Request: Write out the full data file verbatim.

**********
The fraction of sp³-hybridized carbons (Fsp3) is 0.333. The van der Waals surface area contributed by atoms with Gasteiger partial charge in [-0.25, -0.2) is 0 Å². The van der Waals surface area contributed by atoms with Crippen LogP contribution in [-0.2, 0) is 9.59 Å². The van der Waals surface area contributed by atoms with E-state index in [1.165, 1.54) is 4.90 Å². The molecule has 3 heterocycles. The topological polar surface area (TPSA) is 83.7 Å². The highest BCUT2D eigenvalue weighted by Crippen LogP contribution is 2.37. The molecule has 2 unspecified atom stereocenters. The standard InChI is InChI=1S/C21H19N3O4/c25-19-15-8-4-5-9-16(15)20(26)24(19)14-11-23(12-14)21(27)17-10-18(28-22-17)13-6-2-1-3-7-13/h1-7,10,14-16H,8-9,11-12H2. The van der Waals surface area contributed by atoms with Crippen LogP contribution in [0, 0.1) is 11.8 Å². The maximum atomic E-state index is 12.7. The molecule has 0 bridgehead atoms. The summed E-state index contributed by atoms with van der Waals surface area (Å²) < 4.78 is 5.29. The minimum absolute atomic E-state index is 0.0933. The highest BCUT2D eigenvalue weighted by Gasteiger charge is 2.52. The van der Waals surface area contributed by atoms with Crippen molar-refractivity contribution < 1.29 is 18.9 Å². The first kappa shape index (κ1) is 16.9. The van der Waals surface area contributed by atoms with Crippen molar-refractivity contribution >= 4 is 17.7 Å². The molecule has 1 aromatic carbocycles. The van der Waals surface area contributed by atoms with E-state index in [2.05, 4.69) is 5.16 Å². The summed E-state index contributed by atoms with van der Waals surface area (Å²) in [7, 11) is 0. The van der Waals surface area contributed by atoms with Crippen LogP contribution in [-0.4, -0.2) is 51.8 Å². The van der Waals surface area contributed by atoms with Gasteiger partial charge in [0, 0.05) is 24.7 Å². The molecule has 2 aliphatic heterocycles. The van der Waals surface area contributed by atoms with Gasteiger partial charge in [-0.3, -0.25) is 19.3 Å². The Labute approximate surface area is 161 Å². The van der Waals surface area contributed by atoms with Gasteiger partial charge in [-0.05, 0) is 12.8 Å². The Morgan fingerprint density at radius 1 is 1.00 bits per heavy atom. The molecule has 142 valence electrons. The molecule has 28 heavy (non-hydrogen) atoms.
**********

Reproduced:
The fraction of sp³-hybridized carbons (Fsp3) is 0.333. The van der Waals surface area contributed by atoms with Gasteiger partial charge in [-0.25, -0.2) is 0 Å². The van der Waals surface area contributed by atoms with Crippen LogP contribution in [-0.2, 0) is 9.59 Å². The van der Waals surface area contributed by atoms with E-state index in [1.165, 1.54) is 4.90 Å². The molecule has 3 heterocycles. The topological polar surface area (TPSA) is 83.7 Å². The highest BCUT2D eigenvalue weighted by Crippen LogP contribution is 2.37. The molecule has 2 unspecified atom stereocenters. The standard InChI is InChI=1S/C21H19N3O4/c25-19-15-8-4-5-9-16(15)20(26)24(19)14-11-23(12-14)21(27)17-10-18(28-22-17)13-6-2-1-3-7-13/h1-7,10,14-16H,8-9,11-12H2. The van der Waals surface area contributed by atoms with Crippen LogP contribution in [0, 0.1) is 11.8 Å². The maximum atomic E-state index is 12.7. The molecule has 0 bridgehead atoms. The summed E-state index contributed by atoms with van der Waals surface area (Å²) < 4.78 is 5.29. The minimum absolute atomic E-state index is 0.0933. The highest BCUT2D eigenvalue weighted by Gasteiger charge is 2.52. The van der Waals surface area contributed by atoms with Crippen molar-refractivity contribution < 1.29 is 18.9 Å². The first kappa shape index (κ1) is 16.9. The van der Waals surface area contributed by atoms with Crippen molar-refractivity contribution >= 4 is 17.7 Å². The molecule has 1 aromatic carbocycles. The van der Waals surface area contributed by atoms with E-state index in [2.05, 4.69) is 5.16 Å². The summed E-state index contributed by atoms with van der Waals surface area (Å²) in [7, 11) is 0. The van der Waals surface area contributed by atoms with Crippen LogP contribution in [-0.4, -0.2) is 51.8 Å². The van der Waals surface area contributed by atoms with Gasteiger partial charge in [0, 0.05) is 24.7 Å². The molecule has 2 aliphatic heterocycles. The van der Waals surface area contributed by atoms with Gasteiger partial charge in [-0.3, -0.25) is 19.3 Å². The Labute approximate surface area is 161 Å². The van der Waals surface area contributed by atoms with Gasteiger partial charge in [-0.05, 0) is 12.8 Å². The Morgan fingerprint density at radius 1 is 1.00 bits per heavy atom. The molecule has 142 valence electrons. The molecule has 28 heavy (non-hydrogen) atoms.